The Met Opens "Now You See It: Photography and Concealment"

  • NEW YORK, New York
  • /
  • April 02, 2014

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Bill Wasilevich. Jimmy "One Eye" Collins after Arraignment, 1946. Gelatin silver print. Twentieth-Century Photography Fund, 2008, The Metropolitan Museum of Art (2008.125).

Now You See It: Photography and Concealment, an installation of 25 works at The Metropolitan Museum of Art, on view now through Sept. 1, 2014, focuses on the dynamic interplay between concealment and revelation in contemporary photography and video art. The featured works, all from the Museum’s Department of Photographs, range from a late 19th–century photograph by Pierre-Louis Pierson to a recently acquired work by Thomas Demand. 

The installation presents works by artists who use the camera to reveal subjects or places ordinarily hidden from view, as well as works that explore broader themes of secrecy and obscured or partial vision. A highlight of Now You See It is Thomas Demand’s photograph Vault (2012). The image is based on a police photograph of a storeroom at the Wildenstein Institute in Paris, where 30 paintings and sculptures that had been missing for decades were discovered during a police raid in 2011. In Demand’s picture, as in the photograph on which it is based, the framed art works are turned to face the walls, remaining tantalizingly hidden from view.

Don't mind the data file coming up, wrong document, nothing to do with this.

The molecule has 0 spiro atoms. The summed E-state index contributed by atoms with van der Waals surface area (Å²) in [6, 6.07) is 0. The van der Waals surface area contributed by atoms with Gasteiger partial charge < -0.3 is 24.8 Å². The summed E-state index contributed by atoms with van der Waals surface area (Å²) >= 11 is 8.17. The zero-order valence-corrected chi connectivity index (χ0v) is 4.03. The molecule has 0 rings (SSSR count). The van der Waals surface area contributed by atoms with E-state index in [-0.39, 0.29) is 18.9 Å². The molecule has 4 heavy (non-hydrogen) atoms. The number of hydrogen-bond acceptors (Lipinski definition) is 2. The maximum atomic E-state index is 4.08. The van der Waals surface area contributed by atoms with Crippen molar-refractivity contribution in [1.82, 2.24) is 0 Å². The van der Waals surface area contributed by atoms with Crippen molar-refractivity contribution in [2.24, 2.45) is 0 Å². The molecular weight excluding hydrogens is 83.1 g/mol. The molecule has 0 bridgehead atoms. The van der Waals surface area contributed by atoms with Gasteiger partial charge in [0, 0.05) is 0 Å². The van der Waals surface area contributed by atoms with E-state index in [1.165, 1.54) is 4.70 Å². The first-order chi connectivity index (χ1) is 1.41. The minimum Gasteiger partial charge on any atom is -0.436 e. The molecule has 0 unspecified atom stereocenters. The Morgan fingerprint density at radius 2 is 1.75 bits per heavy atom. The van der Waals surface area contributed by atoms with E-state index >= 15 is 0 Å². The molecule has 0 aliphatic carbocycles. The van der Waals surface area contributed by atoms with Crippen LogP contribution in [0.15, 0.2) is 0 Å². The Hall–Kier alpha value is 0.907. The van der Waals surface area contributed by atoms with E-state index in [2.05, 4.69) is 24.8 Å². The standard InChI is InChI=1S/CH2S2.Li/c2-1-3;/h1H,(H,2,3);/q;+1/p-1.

Other highlights include Vera Lutter’s haunting view of the seldom seen interior of the Pepsi Cola bottling plant in Queens, New York, Pepsi Cola Interior II: July 6-13 (2000), and Fazal Sheikh’s Desert Bloom (2011), a series of aerial photographs of the Negev desert. In Grace Nditru’s acclaimed video The Nightingale (2003), the artist explores the tradition of the veil and its complex associations of exposure and effacement. Accompanied by a recording of the Senegalese singer Baaba Maal, Ndiritu evokes a rapid-fire series of cultural references as she performs a hypnotic, Scheherazade-like series of gestures and movements with a piece of fabric, swiftly transforming it from turban to blindfold, and do-rag to noose to niqab. The tension between publicity and privacy, inherent in the field of photography, is explored in works by artists as diverse as Diane Arbus, Lutz Bacher, Jack Pierson, and Taryn Simon.

The 20th-century photographs on view present the theme of concealment in a literal way and include Weegee’s Charles Sodokoff and Arthur Webber Use Their Top Hats to Hide Their Faces (January 27, 1942) and Helen Levitt’s Kids in a Box, on the Street, New York City (ca. 1942).  

The exhibition will also be featured on the Museum’s website at

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